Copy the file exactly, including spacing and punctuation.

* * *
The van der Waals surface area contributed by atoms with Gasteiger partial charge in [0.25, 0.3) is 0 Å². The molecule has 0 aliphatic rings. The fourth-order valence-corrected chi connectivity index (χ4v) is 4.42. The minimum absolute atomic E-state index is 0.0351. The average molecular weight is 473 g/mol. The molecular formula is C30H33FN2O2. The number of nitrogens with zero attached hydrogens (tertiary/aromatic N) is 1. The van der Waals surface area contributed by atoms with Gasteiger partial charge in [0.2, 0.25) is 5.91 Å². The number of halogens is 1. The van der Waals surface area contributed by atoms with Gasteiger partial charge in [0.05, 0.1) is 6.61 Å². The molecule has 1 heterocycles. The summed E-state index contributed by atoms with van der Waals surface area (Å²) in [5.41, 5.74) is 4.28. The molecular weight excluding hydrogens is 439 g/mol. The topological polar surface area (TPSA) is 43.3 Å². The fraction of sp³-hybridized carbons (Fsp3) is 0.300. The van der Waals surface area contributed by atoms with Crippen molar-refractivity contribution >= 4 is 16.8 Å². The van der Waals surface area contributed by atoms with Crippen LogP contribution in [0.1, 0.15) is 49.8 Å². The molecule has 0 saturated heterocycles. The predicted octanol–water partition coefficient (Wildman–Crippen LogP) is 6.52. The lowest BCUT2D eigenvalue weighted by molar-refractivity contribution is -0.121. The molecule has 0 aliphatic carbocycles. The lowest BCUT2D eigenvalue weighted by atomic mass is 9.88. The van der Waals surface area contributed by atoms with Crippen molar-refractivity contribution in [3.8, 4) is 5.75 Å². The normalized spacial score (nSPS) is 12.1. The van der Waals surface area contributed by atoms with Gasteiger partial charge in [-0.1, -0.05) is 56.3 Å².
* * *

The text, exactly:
The van der Waals surface area contributed by atoms with Gasteiger partial charge in [0.25, 0.3) is 0 Å². The molecule has 0 aliphatic rings. The fourth-order valence-corrected chi connectivity index (χ4v) is 4.42. The minimum absolute atomic E-state index is 0.0351. The average molecular weight is 473 g/mol. The molecular formula is C30H33FN2O2. The number of nitrogens with zero attached hydrogens (tertiary/aromatic N) is 1. The van der Waals surface area contributed by atoms with Gasteiger partial charge in [0.2, 0.25) is 5.91 Å². The number of halogens is 1. The van der Waals surface area contributed by atoms with Gasteiger partial charge in [0.05, 0.1) is 6.61 Å². The molecule has 1 heterocycles. The summed E-state index contributed by atoms with van der Waals surface area (Å²) in [5.41, 5.74) is 4.28. The molecular weight excluding hydrogens is 439 g/mol. The topological polar surface area (TPSA) is 43.3 Å². The fraction of sp³-hybridized carbons (Fsp3) is 0.300. The van der Waals surface area contributed by atoms with Crippen molar-refractivity contribution >= 4 is 16.8 Å². The van der Waals surface area contributed by atoms with Crippen LogP contribution in [0.1, 0.15) is 49.8 Å². The molecule has 0 saturated heterocycles. The predicted octanol–water partition coefficient (Wildman–Crippen LogP) is 6.52. The lowest BCUT2D eigenvalue weighted by molar-refractivity contribution is -0.121. The molecule has 0 aliphatic carbocycles. The lowest BCUT2D eigenvalue weighted by atomic mass is 9.88. The van der Waals surface area contributed by atoms with Crippen molar-refractivity contribution in [3.8, 4) is 5.75 Å². The normalized spacial score (nSPS) is 12.1. The van der Waals surface area contributed by atoms with Gasteiger partial charge in [-0.1, -0.05) is 56.3 Å².